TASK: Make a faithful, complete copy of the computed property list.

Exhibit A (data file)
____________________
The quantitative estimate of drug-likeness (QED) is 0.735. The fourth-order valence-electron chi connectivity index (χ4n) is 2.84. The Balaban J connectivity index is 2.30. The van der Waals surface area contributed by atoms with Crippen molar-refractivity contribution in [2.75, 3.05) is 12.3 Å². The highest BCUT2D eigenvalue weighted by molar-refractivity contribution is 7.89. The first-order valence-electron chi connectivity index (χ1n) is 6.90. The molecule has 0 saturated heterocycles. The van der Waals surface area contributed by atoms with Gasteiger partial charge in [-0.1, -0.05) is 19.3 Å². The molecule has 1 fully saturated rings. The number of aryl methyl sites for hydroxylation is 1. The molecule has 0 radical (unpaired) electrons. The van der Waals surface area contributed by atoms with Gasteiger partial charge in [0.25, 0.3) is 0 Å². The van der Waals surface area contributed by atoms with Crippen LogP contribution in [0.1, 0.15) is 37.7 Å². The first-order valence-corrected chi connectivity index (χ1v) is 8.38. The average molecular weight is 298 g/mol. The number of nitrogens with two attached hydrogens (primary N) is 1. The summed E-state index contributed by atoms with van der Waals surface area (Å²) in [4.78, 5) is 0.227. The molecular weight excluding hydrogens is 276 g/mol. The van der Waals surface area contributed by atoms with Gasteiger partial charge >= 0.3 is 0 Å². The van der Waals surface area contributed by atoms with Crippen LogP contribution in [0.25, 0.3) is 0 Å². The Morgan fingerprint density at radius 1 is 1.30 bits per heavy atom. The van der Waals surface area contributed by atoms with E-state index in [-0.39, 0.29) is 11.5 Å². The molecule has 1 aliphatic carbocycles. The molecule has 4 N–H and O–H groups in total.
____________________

The quantitative estimate of drug-likeness (QED) is 0.735. The fourth-order valence-electron chi connectivity index (χ4n) is 2.84. The Balaban J connectivity index is 2.30. The van der Waals surface area contributed by atoms with Crippen molar-refractivity contribution in [2.75, 3.05) is 12.3 Å². The highest BCUT2D eigenvalue weighted by molar-refractivity contribution is 7.89. The first-order valence-electron chi connectivity index (χ1n) is 6.90. The molecule has 0 saturated heterocycles. The van der Waals surface area contributed by atoms with Gasteiger partial charge in [-0.1, -0.05) is 19.3 Å². The molecule has 1 fully saturated rings. The number of aryl methyl sites for hydroxylation is 1. The molecule has 0 radical (unpaired) electrons. The van der Waals surface area contributed by atoms with Gasteiger partial charge in [0.25, 0.3) is 0 Å². The van der Waals surface area contributed by atoms with Crippen LogP contribution in [0.1, 0.15) is 37.7 Å². The first-order valence-corrected chi connectivity index (χ1v) is 8.38. The average molecular weight is 298 g/mol. The number of nitrogens with two attached hydrogens (primary N) is 1. The summed E-state index contributed by atoms with van der Waals surface area (Å²) in [4.78, 5) is 0.227. The molecular weight excluding hydrogens is 276 g/mol. The van der Waals surface area contributed by atoms with Gasteiger partial charge >= 0.3 is 0 Å². The van der Waals surface area contributed by atoms with Crippen LogP contribution in [0.25, 0.3) is 0 Å². The Morgan fingerprint density at radius 1 is 1.30 bits per heavy atom. The van der Waals surface area contributed by atoms with E-state index in [-0.39, 0.29) is 11.5 Å². The molecule has 1 aliphatic carbocycles. The molecule has 4 N–H and O–H groups in total.